But still, there's something more at work this year. You know a big part of it, and I know a big part of it: The looming specter of The Ghost of President Future waiting to make his anarchic appearance on January 20th. It's cast a huge pall over celebrations for many this year, and there's no denying it. Some of us managed to get through Thanksgiving with family and loved ones, biting our tongues as much as the food on our plates, without drawing blood. But the whole thing is so effing depressing, it's still been sapping the lifeblood out of our spirits. There's an emotional lethargy that's palpable. How can we sing carols about tidings of joy when we're all suspect of what's to come? The notions of peace on Earth and good will toward all ring hollow in this hallowed season when we know how many of our neighbors don't truly have good will toward all.
Last night, I may have discovered a way to get through the next four years. It involves relearning some dormant skills, staying flexible, and learning when to go with the flow and when to pick up speed and roll your own way.
Last night, for the first time in over thirty years, I went roller skating.
I'd recently been telling my lovely friend T. about how my Aunt Myrtle used to take my sisters, her youngest daughter, and me out skating when we were young. She knew from experience with her older kids this was a good way to keep us younger ones occupied, and I was eleven or twelve when we first started going. We were all totally green and had never even thought of doing it before, but she assured us how we'd pick it up quickly and faithfully took us out to a rink in Monroeville every Wednesday evening during the school year.
The first few times there were rough. I skidded and fell as much as you'd expect. We all did. But you know how it is when you're a tween, you're young and healthy and resilient and you know how to take a fall with the best of them. Matter of fact, I think the biggest part of avoiding falling back then was mostly wanting to avoid being embarrassed. As you get older though, you develop a different perspective on the matter of falling. You realize that it's nothing to really be embarrassed about because, regardless of how much natural skill you've got, everyone falls eventually.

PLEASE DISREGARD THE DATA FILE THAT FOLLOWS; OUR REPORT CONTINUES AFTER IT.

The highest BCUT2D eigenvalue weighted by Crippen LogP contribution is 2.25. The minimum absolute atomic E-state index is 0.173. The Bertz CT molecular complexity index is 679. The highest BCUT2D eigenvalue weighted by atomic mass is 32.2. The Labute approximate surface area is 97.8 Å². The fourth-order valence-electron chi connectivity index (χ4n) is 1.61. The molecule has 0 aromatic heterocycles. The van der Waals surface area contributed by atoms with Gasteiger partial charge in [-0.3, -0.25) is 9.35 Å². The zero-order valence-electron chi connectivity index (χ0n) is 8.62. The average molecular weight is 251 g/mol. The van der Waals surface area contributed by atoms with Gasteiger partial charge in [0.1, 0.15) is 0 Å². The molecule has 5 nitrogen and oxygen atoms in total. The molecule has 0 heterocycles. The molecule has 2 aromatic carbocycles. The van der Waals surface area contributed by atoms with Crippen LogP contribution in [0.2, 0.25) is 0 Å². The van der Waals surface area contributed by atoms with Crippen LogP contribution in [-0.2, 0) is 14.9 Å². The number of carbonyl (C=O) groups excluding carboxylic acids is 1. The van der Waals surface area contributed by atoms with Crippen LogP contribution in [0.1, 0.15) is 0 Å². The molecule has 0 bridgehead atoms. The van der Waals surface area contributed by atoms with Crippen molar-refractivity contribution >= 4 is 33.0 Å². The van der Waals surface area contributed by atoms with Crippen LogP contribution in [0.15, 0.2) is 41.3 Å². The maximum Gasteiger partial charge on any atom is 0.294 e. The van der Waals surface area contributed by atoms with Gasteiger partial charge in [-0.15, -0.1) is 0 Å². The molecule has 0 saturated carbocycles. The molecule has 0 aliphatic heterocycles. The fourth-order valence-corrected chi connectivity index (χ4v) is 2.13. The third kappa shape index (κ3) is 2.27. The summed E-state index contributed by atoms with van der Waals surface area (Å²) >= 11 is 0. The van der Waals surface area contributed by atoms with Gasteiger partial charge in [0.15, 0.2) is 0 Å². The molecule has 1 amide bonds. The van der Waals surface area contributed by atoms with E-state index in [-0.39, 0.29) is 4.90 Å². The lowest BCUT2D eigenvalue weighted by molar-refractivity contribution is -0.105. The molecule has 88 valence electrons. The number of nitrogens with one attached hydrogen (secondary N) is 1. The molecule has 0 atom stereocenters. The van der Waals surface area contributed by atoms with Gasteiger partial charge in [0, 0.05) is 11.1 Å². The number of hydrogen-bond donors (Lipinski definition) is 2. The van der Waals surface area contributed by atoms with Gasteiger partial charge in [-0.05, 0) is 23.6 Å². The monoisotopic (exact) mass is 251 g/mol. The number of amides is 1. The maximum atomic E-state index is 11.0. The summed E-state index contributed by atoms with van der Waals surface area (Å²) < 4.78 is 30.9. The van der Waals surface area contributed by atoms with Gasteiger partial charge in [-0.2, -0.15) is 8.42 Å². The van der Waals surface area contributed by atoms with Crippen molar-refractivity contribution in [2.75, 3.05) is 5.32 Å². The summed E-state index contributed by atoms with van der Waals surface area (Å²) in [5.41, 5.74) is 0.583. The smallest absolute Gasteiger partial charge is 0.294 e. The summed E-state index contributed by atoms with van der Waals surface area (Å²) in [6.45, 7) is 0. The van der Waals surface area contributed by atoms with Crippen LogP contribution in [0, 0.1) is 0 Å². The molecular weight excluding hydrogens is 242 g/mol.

In time though, I got to be pretty good. Not great, but solid. We went from skittering and holding the rails and hugging the walls to being able to push off using our front stoppers, then to pushing off more easily, figuring out how to weave back and forth and make the turns, then how to pick up speed. Aunt Myrtle eventually even bought us our own skates, and that made things even better. (I still remember mine, blue with white stripes down the center!) Now our skates felt more like our shoes, more natural, and we could control them better and practice at home. Aunt Myrtle's faith in us paid off, and soon we were confident skaters. When summer came around, she enrolled us in the Homewood Brushton YMCA's day camp, and they regularly took everyone out to Spinning Wheels Roller Rink, and a couple of others. By that time, we were good to go and could keep up with our friends just fine, and those days are some of the happier memories of my childhood.
I never got to be great. Dancing on skates never happened, and I don't think I even learned how to skate backwards. But I do remember the specific kinetic joy of finally being able to cross my feet over one another when I went around a turn. That was a major accomplishment, and I think it's what cemented in memory, years and years after my feet had outgrown those skates and long since I'd visited a rink, that I still had the capacity to roller skate. Somewhere in there, I knew that if I strapped on a pair of skates again, I'd be just fine. It would all come back quickly.
And so, here in the present, I absently mentioned to T. that time in my life when I was young and brimming with tweenage confidence, and how I loved those trips to the skating rinks, and wanted to try it again sometime. It would be like riding a bike. It would be fun. It would be easy. It would make the gray skies of Pittsburgh melt away for a little bit.